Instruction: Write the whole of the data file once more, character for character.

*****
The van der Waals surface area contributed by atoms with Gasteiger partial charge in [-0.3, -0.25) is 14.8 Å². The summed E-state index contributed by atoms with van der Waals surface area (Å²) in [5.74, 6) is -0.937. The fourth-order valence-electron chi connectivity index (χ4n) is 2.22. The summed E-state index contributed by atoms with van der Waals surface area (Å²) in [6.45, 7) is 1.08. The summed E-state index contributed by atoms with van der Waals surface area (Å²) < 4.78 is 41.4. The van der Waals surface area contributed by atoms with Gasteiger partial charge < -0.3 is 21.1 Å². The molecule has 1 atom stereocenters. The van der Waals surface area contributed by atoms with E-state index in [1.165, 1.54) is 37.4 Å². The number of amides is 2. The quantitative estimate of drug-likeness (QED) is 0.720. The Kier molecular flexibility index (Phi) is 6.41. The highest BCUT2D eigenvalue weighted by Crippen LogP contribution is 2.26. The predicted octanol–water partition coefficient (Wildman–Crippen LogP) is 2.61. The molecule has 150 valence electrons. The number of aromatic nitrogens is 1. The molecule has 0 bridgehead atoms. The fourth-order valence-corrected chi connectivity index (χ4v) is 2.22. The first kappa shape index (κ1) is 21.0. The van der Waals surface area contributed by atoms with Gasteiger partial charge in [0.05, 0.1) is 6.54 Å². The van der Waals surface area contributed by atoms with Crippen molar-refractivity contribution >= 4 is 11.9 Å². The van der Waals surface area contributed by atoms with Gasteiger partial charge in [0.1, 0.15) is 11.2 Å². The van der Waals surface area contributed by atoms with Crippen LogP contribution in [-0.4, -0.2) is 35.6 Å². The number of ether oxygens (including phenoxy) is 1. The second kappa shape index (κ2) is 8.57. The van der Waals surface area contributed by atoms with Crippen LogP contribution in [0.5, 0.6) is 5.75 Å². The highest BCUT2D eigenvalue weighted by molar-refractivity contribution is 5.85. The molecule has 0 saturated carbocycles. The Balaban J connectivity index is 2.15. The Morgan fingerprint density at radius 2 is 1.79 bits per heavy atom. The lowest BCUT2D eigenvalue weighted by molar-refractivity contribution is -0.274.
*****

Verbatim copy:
The van der Waals surface area contributed by atoms with Gasteiger partial charge in [-0.3, -0.25) is 14.8 Å². The summed E-state index contributed by atoms with van der Waals surface area (Å²) in [5.74, 6) is -0.937. The fourth-order valence-electron chi connectivity index (χ4n) is 2.22. The summed E-state index contributed by atoms with van der Waals surface area (Å²) in [6.45, 7) is 1.08. The summed E-state index contributed by atoms with van der Waals surface area (Å²) < 4.78 is 41.4. The van der Waals surface area contributed by atoms with Gasteiger partial charge < -0.3 is 21.1 Å². The molecule has 1 atom stereocenters. The van der Waals surface area contributed by atoms with E-state index in [1.165, 1.54) is 37.4 Å². The number of amides is 2. The quantitative estimate of drug-likeness (QED) is 0.720. The Kier molecular flexibility index (Phi) is 6.41. The highest BCUT2D eigenvalue weighted by Crippen LogP contribution is 2.26. The predicted octanol–water partition coefficient (Wildman–Crippen LogP) is 2.61. The molecule has 150 valence electrons. The number of aromatic nitrogens is 1. The molecule has 0 bridgehead atoms. The fourth-order valence-corrected chi connectivity index (χ4v) is 2.22. The first kappa shape index (κ1) is 21.0. The van der Waals surface area contributed by atoms with Gasteiger partial charge in [0.05, 0.1) is 6.54 Å². The van der Waals surface area contributed by atoms with Crippen molar-refractivity contribution >= 4 is 11.9 Å². The van der Waals surface area contributed by atoms with Gasteiger partial charge in [0.1, 0.15) is 11.2 Å². The van der Waals surface area contributed by atoms with Crippen LogP contribution in [-0.4, -0.2) is 35.6 Å². The number of ether oxygens (including phenoxy) is 1. The second kappa shape index (κ2) is 8.57. The van der Waals surface area contributed by atoms with Crippen LogP contribution in [0.5, 0.6) is 5.75 Å². The highest BCUT2D eigenvalue weighted by molar-refractivity contribution is 5.85. The molecule has 0 saturated carbocycles. The Balaban J connectivity index is 2.15. The Morgan fingerprint density at radius 2 is 1.79 bits per heavy atom. The lowest BCUT2D eigenvalue weighted by molar-refractivity contribution is -0.274.